Failure to test elephants for tuberculosis.

Unsanitary feeding practices.

In fact, the USDA currently has open multiple investigations of potential violations of the AWA by Ringling.

At least 26 elephants, including four babies, have died since 1992, including an 8-month-old baby elephant named Riccardo who was destroyed after he fractured his hind legs when he fell from a circus pedestal. Elephants are not the only animals with Ringling to suffer tragic deaths. In 2004, a 2-year-old lion died of apparent heatstroke while the circus train crossed the Mojave Desert.

Ringling Bros. is currently on trial for allegedly abusing elephants with bullhooks and electric prods and for subjecting them to prolonged chaining.

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Meet the elephants

Animals used in circuses, like Ringling Bros., live a dismal life in which they are dominated, confined, and violently trained. Workers routinely beat, shock, and whip them until they perform ridiculous tricks that make no sense to them.

Most elephants used by circuses were captured in the wild. Once removed from their families and natural habitat, their lives consist of little more than chains and intimidation. Some baby elephants are born on breeding farms, where they are torn from their mothers, tied with ropes, and kept in isolation until they learn to fear their trainers. Throughout their lifetime, all they will ever know is severe loneliness and beatings with sharp bullhooks.

During a 2009 investigation into Ringling, PETA documented 11 elephants who range in age from 12 years old to at least 52. These sensitive and intelligent animals have spent an average of 30 years with Ringling, and four elephants have each been in Ringling’s possession for 41 long years of suffering.

Meet just a few of Ringling’s unwilling performers:

Tonka was born in captivity and has been with Ringling since about 1989. PETA captured on video an incident in which the 25-year-old elephant was hooked behind the ear, causing her to scream and bleed, while the elephants were being walked from the arena to the train in Austin, Texas, but her brother, Kenny, suffered a worse fate. In 1998, 3-year-old Kenny, who had been bleeding from his rectum and was clearly very sick, died alone in a stall after being forced to perform despite being sick. As a result, Ringling was charged with violations of the Animal Welfare Act and paid $20,000 to settle out of court.Luna is considered to be especially dangerous. Like Tonka, she and her siblings have also been horribly abused by the circus industry.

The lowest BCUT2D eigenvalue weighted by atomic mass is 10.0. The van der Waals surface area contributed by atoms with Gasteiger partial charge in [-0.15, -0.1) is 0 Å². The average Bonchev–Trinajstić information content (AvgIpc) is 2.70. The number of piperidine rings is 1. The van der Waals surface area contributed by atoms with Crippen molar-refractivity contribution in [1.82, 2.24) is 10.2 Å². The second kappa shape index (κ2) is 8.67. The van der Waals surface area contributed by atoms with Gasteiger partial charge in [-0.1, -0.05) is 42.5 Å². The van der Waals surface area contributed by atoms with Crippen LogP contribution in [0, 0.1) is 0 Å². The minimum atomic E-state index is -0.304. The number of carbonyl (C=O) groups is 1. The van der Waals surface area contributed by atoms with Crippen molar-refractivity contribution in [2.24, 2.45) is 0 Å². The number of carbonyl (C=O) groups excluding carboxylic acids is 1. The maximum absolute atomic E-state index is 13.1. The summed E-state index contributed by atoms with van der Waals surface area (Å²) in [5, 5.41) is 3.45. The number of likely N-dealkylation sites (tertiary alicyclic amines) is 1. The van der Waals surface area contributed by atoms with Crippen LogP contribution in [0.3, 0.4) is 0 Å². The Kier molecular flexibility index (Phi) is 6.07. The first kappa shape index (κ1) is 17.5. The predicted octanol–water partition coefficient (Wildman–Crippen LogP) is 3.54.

Luna’s brother Ned, an emaciated Asian elephant, was confiscated from circus trainer Lance Ramos-Kollmann in 2008 and placed with The Elephant Sanctuary, where he died May 15, 2009. Her brother Benjamin drowned on July 26, 1999, when he was only 4 years old, as he tried to move away from a trainer who was poking him with a bullhook while he was swimming in a pond.

Angelica, 12, has been held captive by Ringling since the day she was born. In 1999, a USDA report stated that there were large lesions on Angelica’s leg, and a Ringling employee said the scars were caused by rope burns, resulting from the violent and terrifying separation process from her mother. In January 2006, the USDA cited Ringling for causing trauma, behavioral stress, physical harm, and unnecessary discomfort to Angelica and another elephant who suffered injuries when they ran amok while performing in Puerto Rico.

Assan, Banana, and Baby were born in Asia, and all three have been with Ringling since about 1968. A humane officer discovered lacerations consistent with bullhook wounds on Assan and Baby during an inspection in California. A former Ringling employee reported that the elderly Banana, who suffers from arthritis, was not being given medication to alleviate the pain.

Help the elephants who are held captive and beaten by Ringling Bros. Take action now!

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Undercover investigation reveals Ringling abuse

In 2009, PETA went undercover at “the saddest show on Earth”—Ringling Bros. and Barnum & Bailey Circus—and captured Ringling workers on video as they beat and whipped elephants dozens of times in venues across the country.